Wednesday, January 18, 2012
The celebration of Valentine’s Day has a long and rich history with roots in Christianity and Roman tradition. In our digital age with people in constant communication with one another and discussions about whether we even need the USPS I hope that people don’t abandon the idea of buying and sending a handmade card or making their own. Receiving a card to hold in your hand while reading a heartfelt message or verse is such a sweet and simple expression of affection.
In Great Britain the celebration of Valentine’s Day began in the 17th century. In Norwich, England the general custom was to leave gifts, often anonymously, on doorsteps on St. Valentine’s eve. The bearer of gifts would deposit the present, ring the bell and then disappear. These packages sometimes contained valuables, but other times were more of a prank. They might contain a mundane note wrapped in layer upon layer of wrapping paper.
Unlike today it was common for friends as well as lovers to exchange small gifts and handwritten notes in all social classes. Oranges, dolls, silver pencil holders and books were common gifts. Sweet plum buns and gingerbread were also customary Valentine’s Day gifts in certain regions. In Wales carved wooden spoons with designs of hearts, keys and key holes were traditional gifts. With the introduction of penny postage, the use of the envelope and better printing technologies printed cards made it easier to express feelings, although still often anonymously.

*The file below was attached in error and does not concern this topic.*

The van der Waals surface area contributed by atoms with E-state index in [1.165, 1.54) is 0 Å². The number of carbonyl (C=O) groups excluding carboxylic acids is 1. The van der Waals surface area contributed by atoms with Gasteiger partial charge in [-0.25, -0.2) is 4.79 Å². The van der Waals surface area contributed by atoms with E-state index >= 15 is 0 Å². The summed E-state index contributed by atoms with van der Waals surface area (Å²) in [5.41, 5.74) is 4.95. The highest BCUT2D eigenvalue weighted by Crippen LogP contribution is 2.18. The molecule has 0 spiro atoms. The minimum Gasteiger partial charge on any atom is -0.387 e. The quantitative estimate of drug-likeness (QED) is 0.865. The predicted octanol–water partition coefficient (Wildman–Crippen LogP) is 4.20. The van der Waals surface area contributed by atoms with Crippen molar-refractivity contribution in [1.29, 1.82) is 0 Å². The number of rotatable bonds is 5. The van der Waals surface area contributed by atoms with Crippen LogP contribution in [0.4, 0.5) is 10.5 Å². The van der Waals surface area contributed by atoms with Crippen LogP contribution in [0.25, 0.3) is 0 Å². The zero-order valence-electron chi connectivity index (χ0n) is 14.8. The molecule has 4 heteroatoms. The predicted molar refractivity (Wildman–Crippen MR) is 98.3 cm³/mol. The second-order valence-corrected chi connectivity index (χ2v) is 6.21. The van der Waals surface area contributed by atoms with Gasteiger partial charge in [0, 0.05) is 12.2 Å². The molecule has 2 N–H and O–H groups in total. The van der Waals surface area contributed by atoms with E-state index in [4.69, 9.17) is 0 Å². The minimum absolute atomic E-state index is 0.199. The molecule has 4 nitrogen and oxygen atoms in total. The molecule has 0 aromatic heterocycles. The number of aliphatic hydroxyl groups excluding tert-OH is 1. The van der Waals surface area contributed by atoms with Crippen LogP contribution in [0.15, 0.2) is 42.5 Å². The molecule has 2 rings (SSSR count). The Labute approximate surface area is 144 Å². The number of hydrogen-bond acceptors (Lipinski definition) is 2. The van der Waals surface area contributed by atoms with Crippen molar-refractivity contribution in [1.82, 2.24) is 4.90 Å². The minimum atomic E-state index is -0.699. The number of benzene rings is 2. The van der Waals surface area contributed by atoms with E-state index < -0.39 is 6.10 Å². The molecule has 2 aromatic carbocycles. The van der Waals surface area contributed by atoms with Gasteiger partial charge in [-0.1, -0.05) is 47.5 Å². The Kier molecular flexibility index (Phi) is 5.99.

In Victorian times cards were made of lace papers, satin ribbons, velvet and tulle. Gloves or illustrations of gloves on cards became a symbol of the holiday. Fathers were very strict and would not allow their daughters to read any correspondence unless they had read and approved of it first. For that reason cards were designed with secret panels to conceal sentiments of affection.
In the United States Esther A. Howland became the first commercial designer of mass produced Valentines in the 1840s. Howland, a graduate of The Mount Holyoke Female Seminary, had received a Valentine made in England. Convinced that she could produce an even better version convinced her father, the owner of a book and stationery store in Worcester, MA, to order her paper supplies from England. She produced samples that quickly led to an extremely popular line of cards.
Today the “burden” of Valentine’s Day often falls to men with the expectation of jewelry, red roses and boxes of chocolate, but wait, isn’t this a leap? On a leap year it is just as common for the woman to send a message of love! Available here.